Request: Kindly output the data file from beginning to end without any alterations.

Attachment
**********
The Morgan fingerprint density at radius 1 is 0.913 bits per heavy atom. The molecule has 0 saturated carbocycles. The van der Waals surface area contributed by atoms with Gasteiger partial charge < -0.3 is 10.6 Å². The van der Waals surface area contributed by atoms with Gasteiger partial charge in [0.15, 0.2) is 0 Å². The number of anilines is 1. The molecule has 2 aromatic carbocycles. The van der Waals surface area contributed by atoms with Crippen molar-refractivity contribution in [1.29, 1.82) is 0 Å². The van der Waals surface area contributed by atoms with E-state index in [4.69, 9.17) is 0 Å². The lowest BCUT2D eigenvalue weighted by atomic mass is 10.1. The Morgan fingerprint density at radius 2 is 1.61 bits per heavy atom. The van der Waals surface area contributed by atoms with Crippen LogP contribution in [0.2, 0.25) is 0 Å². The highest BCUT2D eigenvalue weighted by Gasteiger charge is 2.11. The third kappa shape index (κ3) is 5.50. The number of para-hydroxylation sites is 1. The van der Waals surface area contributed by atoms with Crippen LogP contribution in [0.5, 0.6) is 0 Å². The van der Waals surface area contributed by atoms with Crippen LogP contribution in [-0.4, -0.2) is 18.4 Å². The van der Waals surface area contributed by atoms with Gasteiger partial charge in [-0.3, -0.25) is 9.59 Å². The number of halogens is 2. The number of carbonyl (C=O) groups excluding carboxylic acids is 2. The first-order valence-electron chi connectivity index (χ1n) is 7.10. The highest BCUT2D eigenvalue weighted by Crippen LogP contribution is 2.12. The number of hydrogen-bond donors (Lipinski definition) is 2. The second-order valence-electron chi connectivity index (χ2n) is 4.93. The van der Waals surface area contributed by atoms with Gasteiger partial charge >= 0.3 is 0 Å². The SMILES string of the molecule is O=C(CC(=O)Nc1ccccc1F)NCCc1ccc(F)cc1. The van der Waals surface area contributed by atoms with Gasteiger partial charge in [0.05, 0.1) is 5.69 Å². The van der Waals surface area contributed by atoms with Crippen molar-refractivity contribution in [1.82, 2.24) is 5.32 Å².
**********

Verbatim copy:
The Morgan fingerprint density at radius 1 is 0.913 bits per heavy atom. The molecule has 0 saturated carbocycles. The van der Waals surface area contributed by atoms with Gasteiger partial charge < -0.3 is 10.6 Å². The van der Waals surface area contributed by atoms with Gasteiger partial charge in [0.15, 0.2) is 0 Å². The number of anilines is 1. The molecule has 2 aromatic carbocycles. The van der Waals surface area contributed by atoms with Crippen molar-refractivity contribution in [1.29, 1.82) is 0 Å². The van der Waals surface area contributed by atoms with E-state index in [4.69, 9.17) is 0 Å². The lowest BCUT2D eigenvalue weighted by atomic mass is 10.1. The Morgan fingerprint density at radius 2 is 1.61 bits per heavy atom. The van der Waals surface area contributed by atoms with Crippen LogP contribution in [0.2, 0.25) is 0 Å². The highest BCUT2D eigenvalue weighted by Gasteiger charge is 2.11. The third kappa shape index (κ3) is 5.50. The number of para-hydroxylation sites is 1. The van der Waals surface area contributed by atoms with Crippen LogP contribution in [0.5, 0.6) is 0 Å². The van der Waals surface area contributed by atoms with Crippen LogP contribution in [-0.4, -0.2) is 18.4 Å². The van der Waals surface area contributed by atoms with Gasteiger partial charge in [-0.3, -0.25) is 9.59 Å². The number of halogens is 2. The number of carbonyl (C=O) groups excluding carboxylic acids is 2. The first-order valence-electron chi connectivity index (χ1n) is 7.10. The highest BCUT2D eigenvalue weighted by Crippen LogP contribution is 2.12. The number of hydrogen-bond donors (Lipinski definition) is 2. The second-order valence-electron chi connectivity index (χ2n) is 4.93. The van der Waals surface area contributed by atoms with Gasteiger partial charge >= 0.3 is 0 Å². The SMILES string of the molecule is O=C(CC(=O)Nc1ccccc1F)NCCc1ccc(F)cc1. The van der Waals surface area contributed by atoms with Gasteiger partial charge in [0.05, 0.1) is 5.69 Å². The van der Waals surface area contributed by atoms with Crippen molar-refractivity contribution in [1.82, 2.24) is 5.32 Å².